Life is full of compromise. Without some sort of flexibility, the everyday may seem impossible to navigate. So, we compromise with our parents, with our kids, with our employers, and with our friends. We definitely compromise in our romantic relationships, too. But when two people come together, from completely different paths of life and bringing with them their own pasts and their own visions of the future, compromise becomes more difficult. Yes, some compromise may sometimes be necessary, but there are certain things you shouldn't compromise on in your relationship. Sometimes, compromise isn't the answer.
If you and your partner have kids, the compromises become more frequent. You may find yourself constantly yielding to each other due to lack of energy or because of an understandable desire to keep the peace in the house. There are more than a few parents, however, in happy relationships because they honestly don't compromise that much. In fact, a relationship is best when people learn to respect each other's stances rather than forcing each other to concede to one point of view. We should never lower our standards and cave into something we aren't thrilled with or believe in. That benefits no one.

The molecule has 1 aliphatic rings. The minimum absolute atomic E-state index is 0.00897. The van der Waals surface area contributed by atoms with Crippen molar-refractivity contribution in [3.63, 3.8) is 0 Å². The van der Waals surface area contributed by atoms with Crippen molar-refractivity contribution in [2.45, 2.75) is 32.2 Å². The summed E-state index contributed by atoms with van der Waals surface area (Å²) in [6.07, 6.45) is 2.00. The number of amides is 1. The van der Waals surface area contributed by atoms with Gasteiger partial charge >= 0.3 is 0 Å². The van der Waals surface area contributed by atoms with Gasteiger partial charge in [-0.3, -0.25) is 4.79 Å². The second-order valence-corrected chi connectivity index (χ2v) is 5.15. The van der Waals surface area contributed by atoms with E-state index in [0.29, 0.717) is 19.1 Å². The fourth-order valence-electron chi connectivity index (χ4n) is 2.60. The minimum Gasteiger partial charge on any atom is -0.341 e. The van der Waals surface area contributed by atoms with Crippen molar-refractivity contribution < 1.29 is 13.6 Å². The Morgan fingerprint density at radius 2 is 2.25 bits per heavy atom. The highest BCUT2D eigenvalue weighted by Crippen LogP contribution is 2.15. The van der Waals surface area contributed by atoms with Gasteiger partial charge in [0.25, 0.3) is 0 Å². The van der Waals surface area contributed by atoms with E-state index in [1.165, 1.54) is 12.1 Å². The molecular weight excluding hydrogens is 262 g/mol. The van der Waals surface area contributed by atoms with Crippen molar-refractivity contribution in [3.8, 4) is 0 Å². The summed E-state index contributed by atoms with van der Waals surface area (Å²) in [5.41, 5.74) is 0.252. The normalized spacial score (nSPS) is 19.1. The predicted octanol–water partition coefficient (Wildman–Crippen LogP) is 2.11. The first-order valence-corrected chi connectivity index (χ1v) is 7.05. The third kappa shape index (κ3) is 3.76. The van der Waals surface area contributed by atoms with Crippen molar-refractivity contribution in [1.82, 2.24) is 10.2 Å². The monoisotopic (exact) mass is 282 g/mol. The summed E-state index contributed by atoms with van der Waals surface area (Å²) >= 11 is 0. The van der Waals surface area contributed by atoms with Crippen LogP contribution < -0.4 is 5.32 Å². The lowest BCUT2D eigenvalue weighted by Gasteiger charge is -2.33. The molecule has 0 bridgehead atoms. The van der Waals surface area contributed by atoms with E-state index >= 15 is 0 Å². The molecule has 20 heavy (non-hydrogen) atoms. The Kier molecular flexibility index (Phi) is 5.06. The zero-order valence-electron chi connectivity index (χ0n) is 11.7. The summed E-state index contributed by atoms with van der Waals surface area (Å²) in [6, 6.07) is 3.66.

Sure, compromising works on small, somewhat insignificant things. If you want a cheeseburger for dinner and your partner wants a salad, maybe you can choose a place that serves both. Or, if you want to see a comedy and your partner wants to see a horror flick, you can pick two days and see each one. That's called compromise. The bigger things, though, like parenting and core values, should not be compromised. Sometimes, one person conceding the point and losing out on key parenting decisions only leads to resentment and a feeling of inadequacy. No matter what your relationship is like, you should not compromise on: